Several of the nation’s biggest tech companies are set to battle it out for the right to stream Thursday night National Football League (NFL) games.

People familiar with the matter told Bloomberg that Amazon.com Inc. (AMZN), Twitter Inc. (TWTR) and Alphabet Inc.’s (GOOGL) YouTube are each weighing bids of as much as hundreds of millions of dollars to stream games over the course of as many as five years. According to Recode, Verizon Communications Inc. (VZ), which already owns some mobile streaming rights for Thursday night football, is also interested in potentially putting a bid forward.

The NFL wants the winning candidate to provide interactive streams with social media commentary and statistics, the sources said. The sport organization hopes such an offering could help to pry away younger viewers from video games and Snapchat.

The streaming package is being sold to complement the NFL’s existing broadcast deal, meaning that whichever tech company wins the rights will re-transmit what is already on regular TV. The organization has been battling with declining TV audiences over the past few years, but is reluctant to award full rights to an online provider and already has agreements in place with broadcasters until at least 2021.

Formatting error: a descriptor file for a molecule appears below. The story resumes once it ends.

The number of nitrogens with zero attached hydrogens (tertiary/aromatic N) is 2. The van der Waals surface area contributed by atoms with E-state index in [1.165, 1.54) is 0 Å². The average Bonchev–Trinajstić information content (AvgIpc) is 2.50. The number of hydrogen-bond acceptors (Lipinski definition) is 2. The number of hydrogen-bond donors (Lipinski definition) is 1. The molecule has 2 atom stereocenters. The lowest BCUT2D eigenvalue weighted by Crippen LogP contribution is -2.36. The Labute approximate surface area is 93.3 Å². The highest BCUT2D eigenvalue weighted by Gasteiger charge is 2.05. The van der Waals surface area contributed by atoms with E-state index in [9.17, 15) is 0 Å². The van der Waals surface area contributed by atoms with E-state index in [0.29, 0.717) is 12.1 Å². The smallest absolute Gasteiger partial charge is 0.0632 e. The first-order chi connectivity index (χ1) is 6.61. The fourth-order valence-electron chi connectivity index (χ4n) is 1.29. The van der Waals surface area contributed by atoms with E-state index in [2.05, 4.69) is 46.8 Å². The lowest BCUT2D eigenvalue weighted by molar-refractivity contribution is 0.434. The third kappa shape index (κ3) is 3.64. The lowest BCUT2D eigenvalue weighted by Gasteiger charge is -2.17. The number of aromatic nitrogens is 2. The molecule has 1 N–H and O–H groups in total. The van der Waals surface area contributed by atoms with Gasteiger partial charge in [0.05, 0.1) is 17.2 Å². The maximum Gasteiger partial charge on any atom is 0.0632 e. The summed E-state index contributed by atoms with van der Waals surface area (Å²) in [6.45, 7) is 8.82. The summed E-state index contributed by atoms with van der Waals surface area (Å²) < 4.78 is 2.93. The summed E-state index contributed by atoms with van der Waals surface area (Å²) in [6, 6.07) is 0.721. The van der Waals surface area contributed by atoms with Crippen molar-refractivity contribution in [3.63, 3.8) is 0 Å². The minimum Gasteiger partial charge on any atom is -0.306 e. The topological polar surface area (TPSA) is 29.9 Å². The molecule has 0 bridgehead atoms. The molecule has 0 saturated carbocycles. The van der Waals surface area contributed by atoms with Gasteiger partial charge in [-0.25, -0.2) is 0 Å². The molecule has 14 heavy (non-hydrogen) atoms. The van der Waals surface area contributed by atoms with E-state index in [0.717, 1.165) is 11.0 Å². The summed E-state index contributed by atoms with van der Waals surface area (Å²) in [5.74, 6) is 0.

It is unclear how much the NFL hopes to charge for online streaming rights in 2018. However, the package is likely to sell for more than what Amazon agreed to spend in the last bidding round. The e-commerce giant paid $50 million for the rights in 2017, significantly more than the $10 million Twitter forked out in 2016. (See also: Amazon Wins Thursday Night NFL Streaming Rights.)

According to Bloomberg’s sources, Amazon isn’t sure whether to bid this time around, due to concerns that the NFL’s new proposals requests could limit the number of viewers it is able to attract. YouTube, the only company without a prior streaming relationship with the league, currently appears to be more enthusiastic.

Earlier this week, at the Code Media conference in Huntington Beach, YouTube CEO Susan Wojcicki said she’d “love to stream” the NFL. YouTube and Twitter both declined to comment on speculation that they are involved in ongoing talks to stream Thursday night football.

The NFL recently sold the television broadcast rights for Thursday night football to 21st Century Fox Inc.'s (FOX) Fox Sports for $3.3 billion. That figure represents $660 million per year over five years and is nearly 47 percent higher than the $450 million Comcast Corp.’s (CMCSA) NBC and CBS Corp. (CBS) paid to broadcast 10 Thursday night Football games in 2017. (See also: How The NFL Makes Money.)